Slides, and a few words on representation polymorphism

Last weekend I was at Amongst the nice food, free Hoegaarden (thanks GitHub!) and meeting people, I gave a couple of talks. One was the tried and tested Perl 6 Signatures talk, which was well received. The second was new, and mostly about 6model.

The slides from the 6model talk stand alone quite well in most places, and are perhaps the best overview you can get of 6model so far. However I want to take a moment to elaborate on a couple of them, because while they were good enough visual aids for what I was saying, they don’t quite tell the whole story. I’d also like to fill out some details I skipped over.

I talked a bit about the concept of representation polymorphism. I gave the example of a class representing color information:

class Color::RGB is repr(*) {
    has uint8 $.red;
    has uint8 $.green;
    has uint8 $.blue;

This is a case where your use case for the class may motivate alternative approaches to storing the data. If you’re going to store hundreds of thousands of these in an array of some kind, you’ll probably wish for a bit-packed representation in order to minimize memory consumption. On the other hand, you may be passing it outside of your program to a C library and want it to match the memory layout of a C struct so the cost of marshaling is low.

The ability to use a single class definition with different memory layouts is called representation polymorphism. It’s something that’s in the Perl 6  spec (see S12). It’s also something I chose to ignore in he earlier days of Rakudo – there were so many more important things to focus on in order to build an interesting subset of Perl 6 for folks to play with. Now we have that, though, and I’m seeking to design a model that will give us all we need to get to 6.0.

So how does 6model handle this? I took all of the various things you may want to do involving an object, and divided them up into two camps: those things that are tied to the representation, and those that aren’t. From there, I derived two APIs: a REPR API (which contains all the things that relate to in-memory representation) and a HOW API (all other aspects of the higher order workings of an object). The REPR API cares about:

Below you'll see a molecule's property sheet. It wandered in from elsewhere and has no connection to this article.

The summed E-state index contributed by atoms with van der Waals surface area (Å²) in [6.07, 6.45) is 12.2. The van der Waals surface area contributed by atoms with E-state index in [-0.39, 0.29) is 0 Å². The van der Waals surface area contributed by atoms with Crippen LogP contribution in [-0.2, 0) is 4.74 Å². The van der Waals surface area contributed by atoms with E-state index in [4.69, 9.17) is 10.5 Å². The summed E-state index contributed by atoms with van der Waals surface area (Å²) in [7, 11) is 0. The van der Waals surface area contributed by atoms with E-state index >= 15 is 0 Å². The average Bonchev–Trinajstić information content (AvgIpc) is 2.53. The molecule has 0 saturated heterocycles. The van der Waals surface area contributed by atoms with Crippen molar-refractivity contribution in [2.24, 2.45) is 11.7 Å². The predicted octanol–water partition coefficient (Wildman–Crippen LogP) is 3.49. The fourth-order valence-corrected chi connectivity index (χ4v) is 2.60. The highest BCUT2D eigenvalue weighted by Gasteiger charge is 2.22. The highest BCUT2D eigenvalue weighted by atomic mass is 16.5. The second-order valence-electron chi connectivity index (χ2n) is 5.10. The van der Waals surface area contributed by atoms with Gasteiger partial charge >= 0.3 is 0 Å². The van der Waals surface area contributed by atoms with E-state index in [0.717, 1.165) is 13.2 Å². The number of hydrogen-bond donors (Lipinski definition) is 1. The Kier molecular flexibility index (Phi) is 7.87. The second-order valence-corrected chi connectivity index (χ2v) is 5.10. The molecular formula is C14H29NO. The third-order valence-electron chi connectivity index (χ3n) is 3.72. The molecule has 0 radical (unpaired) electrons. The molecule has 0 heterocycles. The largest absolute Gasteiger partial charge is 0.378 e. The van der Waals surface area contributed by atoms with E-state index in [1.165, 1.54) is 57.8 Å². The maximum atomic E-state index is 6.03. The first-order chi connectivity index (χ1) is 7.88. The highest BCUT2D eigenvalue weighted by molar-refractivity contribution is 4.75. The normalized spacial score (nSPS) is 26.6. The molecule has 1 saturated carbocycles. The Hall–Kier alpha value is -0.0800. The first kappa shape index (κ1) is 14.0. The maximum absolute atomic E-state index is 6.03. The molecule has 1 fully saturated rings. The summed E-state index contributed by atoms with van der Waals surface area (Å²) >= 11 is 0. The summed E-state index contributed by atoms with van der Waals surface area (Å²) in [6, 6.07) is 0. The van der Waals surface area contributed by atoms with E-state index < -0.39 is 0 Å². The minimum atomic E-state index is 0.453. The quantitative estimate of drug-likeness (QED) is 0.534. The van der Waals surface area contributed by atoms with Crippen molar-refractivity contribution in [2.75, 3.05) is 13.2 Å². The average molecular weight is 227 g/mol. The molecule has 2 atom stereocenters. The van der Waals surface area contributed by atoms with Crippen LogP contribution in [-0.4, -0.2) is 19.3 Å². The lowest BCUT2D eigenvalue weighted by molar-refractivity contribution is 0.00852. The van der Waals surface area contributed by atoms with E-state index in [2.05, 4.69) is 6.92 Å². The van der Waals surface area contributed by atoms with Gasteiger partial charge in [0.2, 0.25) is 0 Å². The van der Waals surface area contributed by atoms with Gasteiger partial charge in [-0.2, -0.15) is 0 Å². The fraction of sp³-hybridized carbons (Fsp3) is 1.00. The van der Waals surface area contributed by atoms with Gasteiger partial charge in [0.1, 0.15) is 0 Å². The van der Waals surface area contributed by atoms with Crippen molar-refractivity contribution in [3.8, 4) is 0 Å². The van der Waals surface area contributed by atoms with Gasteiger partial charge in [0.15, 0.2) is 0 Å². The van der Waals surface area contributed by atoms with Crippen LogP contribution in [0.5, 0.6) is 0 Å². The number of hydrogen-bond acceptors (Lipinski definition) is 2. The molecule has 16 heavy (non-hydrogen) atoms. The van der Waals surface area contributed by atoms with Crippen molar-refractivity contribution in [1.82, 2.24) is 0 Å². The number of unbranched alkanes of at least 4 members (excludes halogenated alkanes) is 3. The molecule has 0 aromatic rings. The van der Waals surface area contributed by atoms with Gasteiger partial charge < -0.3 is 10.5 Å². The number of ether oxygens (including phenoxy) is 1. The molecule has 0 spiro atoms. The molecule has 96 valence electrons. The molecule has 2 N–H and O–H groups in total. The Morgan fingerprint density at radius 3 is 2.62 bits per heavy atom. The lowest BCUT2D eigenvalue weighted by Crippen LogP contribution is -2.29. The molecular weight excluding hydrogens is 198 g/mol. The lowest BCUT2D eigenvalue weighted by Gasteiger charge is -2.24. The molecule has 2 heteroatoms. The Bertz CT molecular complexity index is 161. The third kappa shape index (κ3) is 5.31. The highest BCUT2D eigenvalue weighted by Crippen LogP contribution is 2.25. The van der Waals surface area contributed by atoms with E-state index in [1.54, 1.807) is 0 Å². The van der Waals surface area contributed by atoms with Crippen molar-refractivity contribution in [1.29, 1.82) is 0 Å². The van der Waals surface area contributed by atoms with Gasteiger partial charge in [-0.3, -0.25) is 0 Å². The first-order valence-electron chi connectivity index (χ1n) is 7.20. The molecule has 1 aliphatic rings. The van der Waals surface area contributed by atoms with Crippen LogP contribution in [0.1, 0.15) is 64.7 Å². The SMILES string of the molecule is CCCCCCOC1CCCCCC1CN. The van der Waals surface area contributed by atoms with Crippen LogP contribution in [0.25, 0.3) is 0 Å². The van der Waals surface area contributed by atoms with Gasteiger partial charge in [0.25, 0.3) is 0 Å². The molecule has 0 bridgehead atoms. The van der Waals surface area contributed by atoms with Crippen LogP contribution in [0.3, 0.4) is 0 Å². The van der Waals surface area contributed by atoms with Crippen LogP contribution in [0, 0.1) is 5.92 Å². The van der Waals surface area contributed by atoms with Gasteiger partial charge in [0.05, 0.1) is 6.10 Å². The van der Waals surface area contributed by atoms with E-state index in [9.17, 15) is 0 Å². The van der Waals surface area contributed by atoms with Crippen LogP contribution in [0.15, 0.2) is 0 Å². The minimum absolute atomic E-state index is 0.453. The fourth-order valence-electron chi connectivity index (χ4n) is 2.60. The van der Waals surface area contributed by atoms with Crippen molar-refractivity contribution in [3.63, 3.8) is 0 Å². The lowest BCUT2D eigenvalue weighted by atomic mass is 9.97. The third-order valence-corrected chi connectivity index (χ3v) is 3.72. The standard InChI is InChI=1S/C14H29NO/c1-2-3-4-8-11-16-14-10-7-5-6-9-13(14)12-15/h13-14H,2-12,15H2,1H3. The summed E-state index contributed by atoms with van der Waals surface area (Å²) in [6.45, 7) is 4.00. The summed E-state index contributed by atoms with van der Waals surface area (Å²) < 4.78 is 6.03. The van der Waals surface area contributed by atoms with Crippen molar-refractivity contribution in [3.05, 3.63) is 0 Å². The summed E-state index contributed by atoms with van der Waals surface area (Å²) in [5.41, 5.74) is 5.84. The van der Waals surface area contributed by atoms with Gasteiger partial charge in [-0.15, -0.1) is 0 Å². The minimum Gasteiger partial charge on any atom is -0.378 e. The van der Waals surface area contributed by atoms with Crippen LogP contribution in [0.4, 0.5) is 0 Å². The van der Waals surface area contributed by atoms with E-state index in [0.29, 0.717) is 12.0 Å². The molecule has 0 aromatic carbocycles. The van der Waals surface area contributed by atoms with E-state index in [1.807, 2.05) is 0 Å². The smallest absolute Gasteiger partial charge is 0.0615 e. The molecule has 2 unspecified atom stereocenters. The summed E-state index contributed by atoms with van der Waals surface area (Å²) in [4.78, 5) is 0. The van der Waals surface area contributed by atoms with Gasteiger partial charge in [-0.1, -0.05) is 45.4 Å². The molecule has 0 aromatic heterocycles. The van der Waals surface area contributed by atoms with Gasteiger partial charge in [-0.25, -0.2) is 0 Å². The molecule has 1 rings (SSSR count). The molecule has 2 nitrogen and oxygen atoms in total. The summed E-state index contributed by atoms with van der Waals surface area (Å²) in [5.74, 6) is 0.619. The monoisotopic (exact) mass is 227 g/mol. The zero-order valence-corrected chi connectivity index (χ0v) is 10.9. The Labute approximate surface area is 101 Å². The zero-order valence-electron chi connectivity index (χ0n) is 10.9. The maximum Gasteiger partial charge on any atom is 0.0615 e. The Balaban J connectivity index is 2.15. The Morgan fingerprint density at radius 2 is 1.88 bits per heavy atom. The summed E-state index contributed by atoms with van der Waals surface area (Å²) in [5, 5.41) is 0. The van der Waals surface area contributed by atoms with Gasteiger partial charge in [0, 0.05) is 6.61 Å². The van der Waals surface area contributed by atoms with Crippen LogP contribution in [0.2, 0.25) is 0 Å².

• Object allocation/deallocation
  • Attribute storage/lookup
  • Boxing/unboxing to native types (note, this is not about coercion – for it to work, you have to have something that can unbox to that type)
  • Whether the object likes to be referenced or behave value-ish (for example, if we allocate an array of them, should it be an array of references or an array of bits of space for the object)
  • GC interaction, where needed

Everything else is in the HOW API. That includes the obvious things, like declaration, method dispatch and introspection. It’s worth mentioning that add_attribute (the thing we call when we spot an attribute declaration in a package declaration) is in the HOW API, not the REPR API. This is because possession of an attribute is decoupled from storage strategy for it (getting the separation of concerns for attribute-y bits right is key to getting representation polymorphism right).

Therefore, each object has a couple of things that define its semantics: something that implements the HOW API and something that implements the REPR API. For various other reasons, we also want to independently reference the type object and keep a v-table pointer around outside of the meta-object (there’s a couple of design decisions that need their own blog posts here – bear with me).

We’d really like objects to be fairly lightweight, however. And since for most classes there will only ever be one REPR that they use, having pointers to both in every single object is rather wasteful – not to mention the extra stuff I mentioned wanting to have to hand. So, where do we stick it?